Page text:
10 Tips for Crafting Compelling Resumes

Self, Employment

Make sure you catch a potential employer’s eye with a snappy, personal introduction on paper. Tailor a resume that is sure to lead to an interview.


1. Develop a “value proposition.” A starting point for any resume, the value proposition, is a unique, powerful, and consistent message to employers answering the question “why should we hire you?” Consider your buying motivators (i.e., what benefits do you bring to the employer?), supporting qualifications (i.e., what skills, knowledge, and abilities can you offer?), and value added (i.e., how do you exceed the requirements for the position?).

2. Capture the reader’s attention. The first third of page one is critical; it should contain a compelling qualification summary and/or profile related to your value proposition. Use this section to capture the reader’s attention, convey your message, and encourage him/her to read more.

3. Map out your resume. Your resume is precious “real estate”; determine how much space you’ll devote to each section of your resume (e.g., work experience, education). Avoid unnecessary details and duplication; ask yourself, “Is this relevant? Is this adding any value?” If not, then leave it off.

4. Include SAR statements. Describe the Situation, Action, and Result (SAR) to demonstrate your qualifications. The Situation is the specific problem/challenge you encountered, the Action is what you did to resolve that issue, and the Result is the outcome of your actions. Wherever possible, quantify the result (e.g., after 3 months customer feedback improved by 15%).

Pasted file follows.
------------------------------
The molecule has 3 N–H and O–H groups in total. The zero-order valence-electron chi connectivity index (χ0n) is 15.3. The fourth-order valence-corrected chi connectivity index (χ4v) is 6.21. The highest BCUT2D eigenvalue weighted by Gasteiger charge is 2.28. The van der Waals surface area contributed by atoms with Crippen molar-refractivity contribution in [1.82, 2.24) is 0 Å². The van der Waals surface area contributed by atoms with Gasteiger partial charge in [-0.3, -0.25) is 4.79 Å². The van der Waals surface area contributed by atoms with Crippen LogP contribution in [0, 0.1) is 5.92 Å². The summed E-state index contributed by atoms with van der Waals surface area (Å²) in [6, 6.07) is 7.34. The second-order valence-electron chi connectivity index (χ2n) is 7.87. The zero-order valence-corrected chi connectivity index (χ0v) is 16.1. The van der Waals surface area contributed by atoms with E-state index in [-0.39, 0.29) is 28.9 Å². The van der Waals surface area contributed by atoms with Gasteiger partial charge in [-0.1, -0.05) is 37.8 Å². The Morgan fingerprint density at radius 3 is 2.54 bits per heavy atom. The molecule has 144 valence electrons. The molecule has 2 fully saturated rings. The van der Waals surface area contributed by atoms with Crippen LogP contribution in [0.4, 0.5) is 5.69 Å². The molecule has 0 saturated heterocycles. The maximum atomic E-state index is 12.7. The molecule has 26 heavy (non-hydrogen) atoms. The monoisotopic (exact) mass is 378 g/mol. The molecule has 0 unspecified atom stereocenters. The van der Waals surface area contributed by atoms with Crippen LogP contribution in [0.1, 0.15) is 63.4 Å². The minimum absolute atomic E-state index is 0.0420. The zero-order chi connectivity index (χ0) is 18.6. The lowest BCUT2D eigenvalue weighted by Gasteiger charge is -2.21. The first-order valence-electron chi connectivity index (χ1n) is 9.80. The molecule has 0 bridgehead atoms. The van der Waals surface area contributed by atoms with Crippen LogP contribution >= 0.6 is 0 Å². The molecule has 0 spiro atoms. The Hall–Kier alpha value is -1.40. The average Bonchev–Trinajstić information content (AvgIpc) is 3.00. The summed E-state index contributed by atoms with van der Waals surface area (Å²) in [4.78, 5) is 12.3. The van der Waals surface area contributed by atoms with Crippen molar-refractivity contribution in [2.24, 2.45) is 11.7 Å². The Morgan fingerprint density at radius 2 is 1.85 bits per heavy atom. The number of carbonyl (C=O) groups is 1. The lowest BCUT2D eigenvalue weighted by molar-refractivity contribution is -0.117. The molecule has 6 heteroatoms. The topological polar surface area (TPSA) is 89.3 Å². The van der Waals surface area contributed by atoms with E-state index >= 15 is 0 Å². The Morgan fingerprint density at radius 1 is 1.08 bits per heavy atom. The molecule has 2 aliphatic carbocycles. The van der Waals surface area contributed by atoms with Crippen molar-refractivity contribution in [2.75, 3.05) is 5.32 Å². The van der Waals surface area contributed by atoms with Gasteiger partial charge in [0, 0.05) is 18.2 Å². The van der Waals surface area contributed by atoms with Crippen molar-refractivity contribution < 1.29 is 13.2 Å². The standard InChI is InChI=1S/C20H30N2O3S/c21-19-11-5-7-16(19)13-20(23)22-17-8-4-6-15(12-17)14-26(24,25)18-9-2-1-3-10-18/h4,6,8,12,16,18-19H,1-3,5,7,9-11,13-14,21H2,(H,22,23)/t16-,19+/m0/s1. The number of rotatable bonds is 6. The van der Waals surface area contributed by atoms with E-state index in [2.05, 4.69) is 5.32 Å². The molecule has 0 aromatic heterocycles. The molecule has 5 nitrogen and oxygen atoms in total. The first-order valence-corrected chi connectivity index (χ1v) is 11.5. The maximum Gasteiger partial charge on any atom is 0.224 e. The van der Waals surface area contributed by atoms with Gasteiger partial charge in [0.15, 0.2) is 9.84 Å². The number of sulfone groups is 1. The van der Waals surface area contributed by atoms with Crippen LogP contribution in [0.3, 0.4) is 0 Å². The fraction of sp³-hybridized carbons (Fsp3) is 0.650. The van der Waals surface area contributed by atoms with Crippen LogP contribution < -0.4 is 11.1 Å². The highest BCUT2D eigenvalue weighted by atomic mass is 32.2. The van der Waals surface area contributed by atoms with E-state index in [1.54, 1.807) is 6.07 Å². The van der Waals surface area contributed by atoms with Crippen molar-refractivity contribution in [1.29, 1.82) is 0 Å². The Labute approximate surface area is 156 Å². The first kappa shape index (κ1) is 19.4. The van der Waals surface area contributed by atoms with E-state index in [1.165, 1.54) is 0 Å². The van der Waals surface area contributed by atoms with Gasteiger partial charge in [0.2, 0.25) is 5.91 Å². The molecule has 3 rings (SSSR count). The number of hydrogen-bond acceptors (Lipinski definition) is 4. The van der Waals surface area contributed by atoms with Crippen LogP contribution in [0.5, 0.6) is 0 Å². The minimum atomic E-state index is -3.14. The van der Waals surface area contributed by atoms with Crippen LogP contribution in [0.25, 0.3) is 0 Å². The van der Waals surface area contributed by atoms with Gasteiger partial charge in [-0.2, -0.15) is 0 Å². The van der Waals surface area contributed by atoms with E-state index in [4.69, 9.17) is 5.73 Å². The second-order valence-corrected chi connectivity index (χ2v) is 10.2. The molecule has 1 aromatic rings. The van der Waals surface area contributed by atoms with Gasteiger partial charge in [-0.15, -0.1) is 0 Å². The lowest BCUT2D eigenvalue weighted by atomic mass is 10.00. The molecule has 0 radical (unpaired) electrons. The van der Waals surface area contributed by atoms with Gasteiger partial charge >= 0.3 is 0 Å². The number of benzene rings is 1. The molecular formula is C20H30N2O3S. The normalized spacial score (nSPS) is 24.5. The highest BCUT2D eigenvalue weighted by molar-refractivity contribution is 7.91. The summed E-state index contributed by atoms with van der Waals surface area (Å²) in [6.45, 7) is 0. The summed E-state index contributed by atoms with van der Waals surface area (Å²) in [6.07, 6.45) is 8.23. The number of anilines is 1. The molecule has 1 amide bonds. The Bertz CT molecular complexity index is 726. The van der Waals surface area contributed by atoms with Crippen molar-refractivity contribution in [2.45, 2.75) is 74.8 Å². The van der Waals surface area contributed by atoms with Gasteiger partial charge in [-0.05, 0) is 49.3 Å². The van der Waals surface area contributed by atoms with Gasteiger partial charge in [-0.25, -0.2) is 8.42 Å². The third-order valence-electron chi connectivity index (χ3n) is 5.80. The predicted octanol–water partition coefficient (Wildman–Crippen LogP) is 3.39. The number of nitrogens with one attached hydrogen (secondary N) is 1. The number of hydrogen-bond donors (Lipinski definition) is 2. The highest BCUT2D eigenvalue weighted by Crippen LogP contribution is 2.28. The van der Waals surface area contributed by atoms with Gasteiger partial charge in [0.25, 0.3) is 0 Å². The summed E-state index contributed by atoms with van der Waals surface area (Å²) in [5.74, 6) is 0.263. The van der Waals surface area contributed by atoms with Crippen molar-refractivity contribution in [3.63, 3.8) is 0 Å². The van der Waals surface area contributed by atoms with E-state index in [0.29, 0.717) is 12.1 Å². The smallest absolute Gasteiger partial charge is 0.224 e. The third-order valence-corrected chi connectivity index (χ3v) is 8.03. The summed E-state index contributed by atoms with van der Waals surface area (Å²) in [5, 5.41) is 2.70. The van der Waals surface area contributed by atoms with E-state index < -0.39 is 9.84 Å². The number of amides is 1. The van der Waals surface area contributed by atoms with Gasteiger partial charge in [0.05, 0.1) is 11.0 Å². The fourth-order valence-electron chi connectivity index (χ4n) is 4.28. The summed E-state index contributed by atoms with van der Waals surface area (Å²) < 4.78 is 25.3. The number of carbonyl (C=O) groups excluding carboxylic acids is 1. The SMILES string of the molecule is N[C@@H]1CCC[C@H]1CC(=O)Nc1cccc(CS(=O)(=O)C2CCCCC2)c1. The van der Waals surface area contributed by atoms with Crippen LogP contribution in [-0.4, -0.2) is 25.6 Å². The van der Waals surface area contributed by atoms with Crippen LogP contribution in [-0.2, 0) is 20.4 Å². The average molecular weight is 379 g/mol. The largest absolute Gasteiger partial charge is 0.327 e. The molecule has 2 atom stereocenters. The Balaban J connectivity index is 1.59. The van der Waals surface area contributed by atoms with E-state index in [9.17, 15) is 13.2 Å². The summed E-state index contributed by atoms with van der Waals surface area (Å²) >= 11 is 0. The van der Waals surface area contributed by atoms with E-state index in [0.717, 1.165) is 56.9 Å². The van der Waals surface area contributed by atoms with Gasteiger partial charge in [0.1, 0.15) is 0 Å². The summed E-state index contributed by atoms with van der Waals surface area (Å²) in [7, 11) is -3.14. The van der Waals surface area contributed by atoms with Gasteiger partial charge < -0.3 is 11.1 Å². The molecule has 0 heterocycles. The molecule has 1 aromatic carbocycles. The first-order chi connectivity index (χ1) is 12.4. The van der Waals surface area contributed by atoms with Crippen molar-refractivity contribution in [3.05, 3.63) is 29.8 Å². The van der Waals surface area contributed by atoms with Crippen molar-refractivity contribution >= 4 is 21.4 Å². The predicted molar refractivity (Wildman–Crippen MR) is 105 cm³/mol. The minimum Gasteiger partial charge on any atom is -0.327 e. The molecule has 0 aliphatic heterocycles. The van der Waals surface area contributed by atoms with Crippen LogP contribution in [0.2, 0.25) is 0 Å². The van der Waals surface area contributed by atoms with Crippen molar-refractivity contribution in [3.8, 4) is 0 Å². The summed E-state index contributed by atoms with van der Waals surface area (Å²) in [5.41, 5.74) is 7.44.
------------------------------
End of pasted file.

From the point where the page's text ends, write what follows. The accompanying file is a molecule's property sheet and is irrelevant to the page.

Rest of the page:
5. Select appropriate fonts. Although you may have a personal preference for a specific font, ensure the font you select is easy to read. Play with font formatting (e.g., size, colour, bold, italics) for points of emphasis (e.g., headings). Limit yourself to one or two font styles and use them intentionally; too many fonts results in a messy and unprofessional document. Click here to learn more about use of fonts for your resume.

6. Format carefully. Ensure your resume has a clean look and each section is easy to find and skim through. Use styles (e.g., bullet formats) consistently. Create a header for your name and contact information that can also serve as letterhead for your cover letter and other communication with potential employers.

7. Align consistently. Set custom tabs or use tables to format lists with multiple columns. Avoid using spaces to align text as things can shift quite easily. This will ensure a clean look to your document and avoid odd word wrapping and unaligned information.

8. Be brief. Tell the employers as clearly and concisely as possible what they need to know. Avoid run on sentences; use bullets and commas to allow readers to pause. For more writing tips see 10 Tips for Writing Professional Documents.

9. Check your spelling/grammar. Ensure your computer’s spell check and language is on the appropriate setting (e.g., Canadian English) so you don’t miss errors or use words inconsistently (e.g., center vs. centre). A word of caution: the computer isn’t foolproof and sometimes the “autocorrect” feature makes incorrect adjustments; ultimately it’s up to you to proofread carefully to ensure your message gets across.

10. Be error free. Resume errors often result in a candidate being screened out before an interview. Edit, edit, edit– have a “second set of eyes” look at your resume, review a printed copy, or read it out loud. For more editing strategies see 10 Tips for Editing Professional Documents.


By Life Strategies

Photo by Glenn Carstens-Peters on Unsplash

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